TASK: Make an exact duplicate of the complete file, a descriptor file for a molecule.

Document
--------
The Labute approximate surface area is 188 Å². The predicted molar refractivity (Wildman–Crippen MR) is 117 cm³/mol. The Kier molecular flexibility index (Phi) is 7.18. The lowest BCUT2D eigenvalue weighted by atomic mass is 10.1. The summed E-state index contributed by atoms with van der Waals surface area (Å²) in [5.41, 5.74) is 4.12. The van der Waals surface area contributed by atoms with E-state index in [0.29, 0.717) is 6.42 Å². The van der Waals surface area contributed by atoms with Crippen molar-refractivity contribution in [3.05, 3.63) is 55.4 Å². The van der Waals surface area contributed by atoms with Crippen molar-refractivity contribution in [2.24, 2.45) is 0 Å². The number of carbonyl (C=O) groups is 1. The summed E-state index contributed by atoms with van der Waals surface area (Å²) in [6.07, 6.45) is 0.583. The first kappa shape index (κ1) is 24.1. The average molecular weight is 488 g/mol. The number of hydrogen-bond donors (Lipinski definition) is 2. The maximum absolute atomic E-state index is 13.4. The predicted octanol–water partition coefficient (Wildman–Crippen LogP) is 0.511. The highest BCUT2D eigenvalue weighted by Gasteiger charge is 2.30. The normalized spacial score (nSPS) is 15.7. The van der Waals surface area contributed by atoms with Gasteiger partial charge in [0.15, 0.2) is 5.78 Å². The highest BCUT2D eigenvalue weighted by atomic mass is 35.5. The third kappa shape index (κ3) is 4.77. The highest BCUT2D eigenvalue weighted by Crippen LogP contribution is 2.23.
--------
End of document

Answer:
The Labute approximate surface area is 188 Å². The predicted molar refractivity (Wildman–Crippen MR) is 117 cm³/mol. The Kier molecular flexibility index (Phi) is 7.18. The lowest BCUT2D eigenvalue weighted by atomic mass is 10.1. The summed E-state index contributed by atoms with van der Waals surface area (Å²) in [5.41, 5.74) is 4.12. The van der Waals surface area contributed by atoms with E-state index in [0.29, 0.717) is 6.42 Å². The van der Waals surface area contributed by atoms with Crippen molar-refractivity contribution in [3.05, 3.63) is 55.4 Å². The van der Waals surface area contributed by atoms with Crippen molar-refractivity contribution in [2.24, 2.45) is 0 Å². The number of carbonyl (C=O) groups is 1. The summed E-state index contributed by atoms with van der Waals surface area (Å²) in [6.07, 6.45) is 0.583. The first kappa shape index (κ1) is 24.1. The average molecular weight is 488 g/mol. The number of hydrogen-bond donors (Lipinski definition) is 2. The maximum absolute atomic E-state index is 13.4. The predicted octanol–water partition coefficient (Wildman–Crippen LogP) is 0.511. The highest BCUT2D eigenvalue weighted by Gasteiger charge is 2.30. The normalized spacial score (nSPS) is 15.7. The van der Waals surface area contributed by atoms with Gasteiger partial charge in [0.15, 0.2) is 5.78 Å². The highest BCUT2D eigenvalue weighted by atomic mass is 35.5. The third kappa shape index (κ3) is 4.77. The highest BCUT2D eigenvalue weighted by Crippen LogP contribution is 2.23.